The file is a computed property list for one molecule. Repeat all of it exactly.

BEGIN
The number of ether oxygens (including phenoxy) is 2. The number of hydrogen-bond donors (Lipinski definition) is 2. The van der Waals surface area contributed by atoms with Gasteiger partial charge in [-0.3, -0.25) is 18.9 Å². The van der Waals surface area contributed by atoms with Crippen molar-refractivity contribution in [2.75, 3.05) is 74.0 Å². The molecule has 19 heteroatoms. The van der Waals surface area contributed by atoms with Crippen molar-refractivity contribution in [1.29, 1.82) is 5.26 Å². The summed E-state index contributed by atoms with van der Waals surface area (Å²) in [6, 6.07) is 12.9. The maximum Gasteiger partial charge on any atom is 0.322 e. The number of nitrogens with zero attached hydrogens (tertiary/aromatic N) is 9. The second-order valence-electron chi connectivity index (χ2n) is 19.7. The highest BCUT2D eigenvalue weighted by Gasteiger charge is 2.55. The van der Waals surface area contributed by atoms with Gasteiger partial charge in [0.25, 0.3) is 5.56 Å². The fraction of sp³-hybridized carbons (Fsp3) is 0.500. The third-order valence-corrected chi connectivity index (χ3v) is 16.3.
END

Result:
The number of ether oxygens (including phenoxy) is 2. The number of hydrogen-bond donors (Lipinski definition) is 2. The van der Waals surface area contributed by atoms with Gasteiger partial charge in [-0.3, -0.25) is 18.9 Å². The van der Waals surface area contributed by atoms with Crippen molar-refractivity contribution in [2.75, 3.05) is 74.0 Å². The molecule has 19 heteroatoms. The van der Waals surface area contributed by atoms with Crippen molar-refractivity contribution in [1.29, 1.82) is 5.26 Å². The summed E-state index contributed by atoms with van der Waals surface area (Å²) in [6, 6.07) is 12.9. The maximum Gasteiger partial charge on any atom is 0.322 e. The number of nitrogens with zero attached hydrogens (tertiary/aromatic N) is 9. The second-order valence-electron chi connectivity index (χ2n) is 19.7. The highest BCUT2D eigenvalue weighted by Gasteiger charge is 2.55. The van der Waals surface area contributed by atoms with Gasteiger partial charge in [0.25, 0.3) is 5.56 Å². The fraction of sp³-hybridized carbons (Fsp3) is 0.500. The third-order valence-corrected chi connectivity index (χ3v) is 16.3.